By Mark Crawford
Whiteface Mountain, located in Wilmington, N.Y., is a year-round tourist destination popular among outdoor enthusiasts. The area rose to prominence throughout the second half of the 1930s and the 1940s thanks in part to completion of the Whiteface Mountain Veterans Memorial Highway in 1935, which was initiated under then-New York State Governor Franklin D. Roosevelt. To reach the mountain, visitors access a bridge completed that same year as they cross over the Ausable River on State Route 86. Today, the bridge carries about 2,000 vehicles per day over the river.
After exceeding its useful service life, the bridge was targeted for replacement in 2015. The new design is very similar to the old, but also includes decorative lighting and widened shoulders for safer bicycle use. Overhead utility lines on and near the bridge were also relocated. Because the bridge is the key approach to Wilmington and Whiteface Mountain, the New York State Department of Transportation sought to complete the project as quickly as possible, minimizing inconvenience to residents and disruption of tourist traffic. To meet these needs, they turned to precast concrete.
“With the project location only two miles from Whiteface Mountain, winter can start at in late November and continue through April,” said Daniel Logel, a bridge consultant with Contech Engineered Solutions in Orchard Park. “The only way to get the structure built in such a short window of time was through the use of precast arch elements.”
Logel helped the engineering team work through the unique design challenges of the project to build the most cost-effective structure. After consulting with Thomas Hoffman, who at the time was a NYSDOT Region 1 structures engineer, the team selected a BEBO precast bridge system. The project’s precaster, LHV Precast in Kingston, N.Y., manufactured twin 70-foot precast arch spans for the bridge replacement, with an overall length of 146 feet.
Hoffman indicated there were additional site factors that led to the decision to use precast components. First, there was no room for a temporary bridge on the site, so the project had to be completed during March, April and May. Plus, at an elevation of 1,100 feet in the Adirondack Mountains, cold weather can prevail into late spring.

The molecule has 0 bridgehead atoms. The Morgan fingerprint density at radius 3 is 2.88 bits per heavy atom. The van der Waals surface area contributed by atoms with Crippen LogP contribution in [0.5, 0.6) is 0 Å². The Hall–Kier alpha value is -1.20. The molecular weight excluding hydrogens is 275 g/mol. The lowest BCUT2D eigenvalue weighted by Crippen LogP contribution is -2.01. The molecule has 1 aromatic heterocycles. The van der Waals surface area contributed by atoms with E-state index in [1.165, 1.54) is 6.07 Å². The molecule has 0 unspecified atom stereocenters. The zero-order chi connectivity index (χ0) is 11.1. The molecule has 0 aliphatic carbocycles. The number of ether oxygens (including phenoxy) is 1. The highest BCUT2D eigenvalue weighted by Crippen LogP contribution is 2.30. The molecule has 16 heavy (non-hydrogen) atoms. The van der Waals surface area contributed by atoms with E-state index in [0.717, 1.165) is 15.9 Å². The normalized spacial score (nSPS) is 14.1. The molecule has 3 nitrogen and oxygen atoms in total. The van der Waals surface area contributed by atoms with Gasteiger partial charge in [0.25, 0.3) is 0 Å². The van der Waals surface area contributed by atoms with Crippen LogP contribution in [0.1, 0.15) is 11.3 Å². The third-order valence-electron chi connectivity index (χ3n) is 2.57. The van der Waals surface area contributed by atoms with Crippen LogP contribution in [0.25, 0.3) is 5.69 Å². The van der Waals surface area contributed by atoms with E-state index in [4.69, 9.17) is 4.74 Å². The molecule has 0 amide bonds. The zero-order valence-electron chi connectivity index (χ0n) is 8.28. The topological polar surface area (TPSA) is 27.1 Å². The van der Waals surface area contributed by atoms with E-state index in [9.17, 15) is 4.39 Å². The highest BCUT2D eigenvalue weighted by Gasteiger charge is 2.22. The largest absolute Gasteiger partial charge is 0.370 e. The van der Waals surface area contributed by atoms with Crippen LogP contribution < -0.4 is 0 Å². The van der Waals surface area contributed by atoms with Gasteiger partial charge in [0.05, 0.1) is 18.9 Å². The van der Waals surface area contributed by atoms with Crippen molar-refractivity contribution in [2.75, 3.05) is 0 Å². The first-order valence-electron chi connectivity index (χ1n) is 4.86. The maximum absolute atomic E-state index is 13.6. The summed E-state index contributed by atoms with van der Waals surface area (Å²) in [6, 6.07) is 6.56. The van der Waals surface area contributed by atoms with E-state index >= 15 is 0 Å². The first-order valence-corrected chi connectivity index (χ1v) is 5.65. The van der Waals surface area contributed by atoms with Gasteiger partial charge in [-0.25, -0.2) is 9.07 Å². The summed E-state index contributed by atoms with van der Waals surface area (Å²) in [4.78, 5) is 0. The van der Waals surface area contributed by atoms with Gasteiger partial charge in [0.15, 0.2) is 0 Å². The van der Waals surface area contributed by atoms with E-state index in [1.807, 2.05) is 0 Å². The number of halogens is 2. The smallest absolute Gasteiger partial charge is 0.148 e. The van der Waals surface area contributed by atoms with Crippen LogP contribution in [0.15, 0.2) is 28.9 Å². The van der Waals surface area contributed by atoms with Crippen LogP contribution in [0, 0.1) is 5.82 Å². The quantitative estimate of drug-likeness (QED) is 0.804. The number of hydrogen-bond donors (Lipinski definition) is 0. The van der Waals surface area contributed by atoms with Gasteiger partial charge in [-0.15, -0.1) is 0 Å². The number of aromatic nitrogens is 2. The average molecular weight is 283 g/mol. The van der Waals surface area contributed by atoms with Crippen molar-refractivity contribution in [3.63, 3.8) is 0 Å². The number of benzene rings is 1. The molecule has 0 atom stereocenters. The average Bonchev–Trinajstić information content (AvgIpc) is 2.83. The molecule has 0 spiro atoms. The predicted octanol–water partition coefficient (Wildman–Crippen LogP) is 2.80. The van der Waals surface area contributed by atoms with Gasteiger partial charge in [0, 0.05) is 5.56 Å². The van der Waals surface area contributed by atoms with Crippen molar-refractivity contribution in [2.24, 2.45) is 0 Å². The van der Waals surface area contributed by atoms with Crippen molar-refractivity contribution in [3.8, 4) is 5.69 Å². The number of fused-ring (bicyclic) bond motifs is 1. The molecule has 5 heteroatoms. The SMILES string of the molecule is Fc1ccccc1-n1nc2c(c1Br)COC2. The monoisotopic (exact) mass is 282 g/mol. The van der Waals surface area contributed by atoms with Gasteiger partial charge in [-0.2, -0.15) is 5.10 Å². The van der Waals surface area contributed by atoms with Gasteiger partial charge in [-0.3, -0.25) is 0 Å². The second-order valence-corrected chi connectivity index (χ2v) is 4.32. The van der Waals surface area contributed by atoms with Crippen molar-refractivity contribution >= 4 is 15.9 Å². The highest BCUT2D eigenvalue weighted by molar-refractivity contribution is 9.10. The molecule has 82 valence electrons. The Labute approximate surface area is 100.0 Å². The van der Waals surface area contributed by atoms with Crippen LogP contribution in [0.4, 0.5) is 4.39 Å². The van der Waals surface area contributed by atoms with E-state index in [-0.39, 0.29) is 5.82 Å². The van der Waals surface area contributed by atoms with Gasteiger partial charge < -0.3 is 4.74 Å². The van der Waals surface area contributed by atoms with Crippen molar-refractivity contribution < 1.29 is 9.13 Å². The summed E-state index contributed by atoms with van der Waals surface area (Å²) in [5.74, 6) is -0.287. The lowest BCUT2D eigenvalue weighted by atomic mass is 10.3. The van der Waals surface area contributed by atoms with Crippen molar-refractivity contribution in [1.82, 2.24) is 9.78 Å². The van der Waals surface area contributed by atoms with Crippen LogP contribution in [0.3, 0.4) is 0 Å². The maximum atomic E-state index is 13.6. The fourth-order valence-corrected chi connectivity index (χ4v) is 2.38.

“The subsurface showed the soil was littered with 5-foot boulders, so micropiles would have been the only option,” Hoffman said. “An additional wrinkle was that, after the original bridge was constructed almost in the dry, a dam was constructed downstream. That made the existing footing 19 feet below ordinary water.
“Therefore, we decided to reuse the portions of the substructures below the waterline that had not been subject to freeze-thaw.”
Getting it done
The clock started ticking in March 2015, when Tioga Construction of Schuyler, N.Y., shut down the bridge and began demolition of the 80-year-old structure. Total construction – including demolition of the existing structure, placement of footings, precast, parapets, backfill, pavement and lighting – took a little more than three months to complete.
According to Logel, LHV Precast manufactured 28 arch pieces and 16 sections of parapet wall that had a formliner finish on the outside face and a stamped formliner finish on the inside face of the headwalls. The walls were stained to look like the natural stone of the region.
Need for speed
Perhaps the most important consideration in selecting precast for the job was the need for speed – not only to minimize inconvenience, but also because an Ironman competition was scheduled to cross the bridge in July 2015. Detours and delays were held to a minimum and the bridge was completed well in advance of the race.
“Faced with a three-mile detour, weather concerns and the need to maintain the historic look of the bridge, precast arch elements were selected as the material of choice for the new structure,” said Jim Willis, vice president of production and dispatch for LHV Precast. “The accelerated schedule afforded by the use of precast concrete was much appreciated by those who were inconvenienced by the construction activities.”
Mark Crawford is a Madison, Wis.-based freelance writer who specializes in science, technology and manufacturing.